Type Enforcement will be the key technology upon which such flexible policies will be based. Unlike MLS sensitivity labels, there is no inherent hierarchy associated with Types, and it is common for the Type to change when a parent executes a new application. MLS labels are static, and are associated with labeled zones in OpenSolaris. Types are also quite different from the authorizations and process rights (privileges) upon which Solaris RBAC is based. Type Enforcement rules can be used to define more flexible policies than these existing mechanisms.

The challenge facing this project will be to add value to Solaris without compromising its existing strengths. For example, the MLS policy in use today is completely invisible to applications because all conflicting resources are polyinstantiated using zones. My preference is that the FMAC project should focus on defining new policies based on Type Enforcement, while preserving the existing policies for Discretionary Access, Multilevel Security, user authorizations, and process privileges that we have today.


Sunday Jan 06, 2008

Using Xvnc for Remote MLS Sessions

This is an update to my posting Remote Multilevel Desktop Sessions from last August. At that time I suggested using a combination of Xvfb(1) and vino-session (x86) or x0vncserver (SPARC) to get both the features of vnc and the Trusted Extensions X protocol extension to work together. However, starting in SXDE 1/08 and the upcoming Solaris 10 update 5 beta, we now deliver a version of Xvnc which supports both protocols in a single binary based on the current version of Xorg. Since it uses a virtual framebuffer, it should work with either architecture.

 The easiest way to take advantage of this on a headless server running Trusted Extensions is customize the file /etc/dt/config/Xservers. Simply comment out the default line and add this new one:

#   :0  Local local_uid@console root /usr/X11/bin/Xserver :0 -nobanner
  :0   Local local_uid@none root /usr/X11/bin/Xvnc :0 -nobanner -AlwaysShared -SecurityTypes None -geometry 1024x768x24 -depth 24

Note that I have disabled password authentication because I am using this machine for software development. If you need more restrictive access, remove the -SecurityTypes option.

To make a remote connection (using a vnc client) your client machine should be assigned the admin_low template in server's tnrhdb file.

Monday Dec 31, 2007

Multilevel Mail Revisited

In my posting last February, Prototyping Multilevel Mail, I discussed some techniques for  implementing an email service to support labeled zones. It turns out that a company called BlueSpace Software has done just that. They have a very cool demo showing their label-aware email client running under Trusted Extensions using the Trusted Java Desktop System. The product is called BlueSpaced TransMail Trusted Edition. Here is a quote from their web page:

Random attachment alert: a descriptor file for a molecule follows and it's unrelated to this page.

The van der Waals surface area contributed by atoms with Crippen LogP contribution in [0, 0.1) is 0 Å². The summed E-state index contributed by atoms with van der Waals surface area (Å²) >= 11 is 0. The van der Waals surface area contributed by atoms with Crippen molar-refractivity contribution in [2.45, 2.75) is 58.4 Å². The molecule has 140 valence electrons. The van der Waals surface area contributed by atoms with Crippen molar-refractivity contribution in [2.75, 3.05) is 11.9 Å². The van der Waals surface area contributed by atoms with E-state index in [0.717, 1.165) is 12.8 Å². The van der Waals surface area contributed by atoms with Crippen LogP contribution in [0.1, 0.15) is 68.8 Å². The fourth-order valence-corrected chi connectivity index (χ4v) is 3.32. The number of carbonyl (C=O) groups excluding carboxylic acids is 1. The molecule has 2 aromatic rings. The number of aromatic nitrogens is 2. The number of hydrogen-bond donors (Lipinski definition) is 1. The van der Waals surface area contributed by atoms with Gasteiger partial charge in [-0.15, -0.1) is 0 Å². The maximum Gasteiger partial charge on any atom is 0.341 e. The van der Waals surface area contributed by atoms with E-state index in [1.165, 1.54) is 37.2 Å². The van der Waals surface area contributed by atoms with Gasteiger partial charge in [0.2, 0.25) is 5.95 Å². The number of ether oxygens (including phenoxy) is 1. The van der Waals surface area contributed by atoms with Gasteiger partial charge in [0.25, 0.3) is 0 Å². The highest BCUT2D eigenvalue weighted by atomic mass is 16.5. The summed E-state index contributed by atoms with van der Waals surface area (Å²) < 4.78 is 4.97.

TransMail Trusted Edition tightly integrates with Solaris 10 Trusted Extentions to ensure appropriate content management between the different security zones, including data labelling so that the interface operates mutliple network sessions simultanteously. 

I haven't had a chance to try it out, but I'm looking forward to doing so when it is available. 

Friday Dec 28, 2007

Regressions Get Fixed

Some months ago I regretfully posted an entry entitled Regressions Shouldn't Happen.

All of the bugs referenced in that posting have been fixed and patches have been released. In addition, a large number of additional bugs have been found and fixed. The current list of required patches is available here, and on the OpenSolaris Trusted Extensions page.  If you are installing from the latest OpenSolaris build, or the upcoming Solaris 10 update 5 beta release, these fixes have already been incorporated into those distributions.

On a related issue, we have completed the integration of all of the "Extra Value" packages for Trusted Extensions into the standard Solaris and OpenSolaris metaclusters. I first wrote about this in Automatic Installation of Trusted Extensions.  Starting with the Solaris 10 update 5 beta release, there is no longer any separate installation step for Trusted Extensions software. To enable multilevel security you will need to enter the following SMF service:

svcadm enable -s labeld

Thursday Dec 27, 2007

Sun Tech Days in Tokyo

I haven't posted to my blog in a couple of months, so my New Year's resolution is to post more often.

Last month I took a working vacation through Japan, which started and finished in Tokyo. Here's what a working vacation looks like:


I was there to participate in the local Sun Tech Days conference.  Here are the slides for two of my presentations: New Security Features in Solaris 10 and OpenSolaris, and Let SMF Deal With That: An Introduction to SMF.  I visited some customer sites, so I got a Japanese business card for introductions (with two hands, as is the custom):

Japanese Card 

I was also interviewed for a local publication; here is partial transcript. I pasted one of these answers into Google's translation service, and got back this:

Q: How is the reputation of Solaris OS?

A: Until see the introduction of the Solaris to the high expectations
and satisfaction. However, the OS is secure because it was, all issues
to be settled is not. It is actually the most difficult, as the
organization's security policy planners think. Sun has experienced so
many engineers, we encourage you want to ask.

Which is (hopefully) not exactly what I actually said. Anyway, it was a great trip, and I'm looking forward to my next Sun Tech Days trip to St. Petersburg, Russia.


This blog explores some of the security features of Oracle Solaris. In particular, topics such as Role-Based Access Control and Labeled Security are my special interests.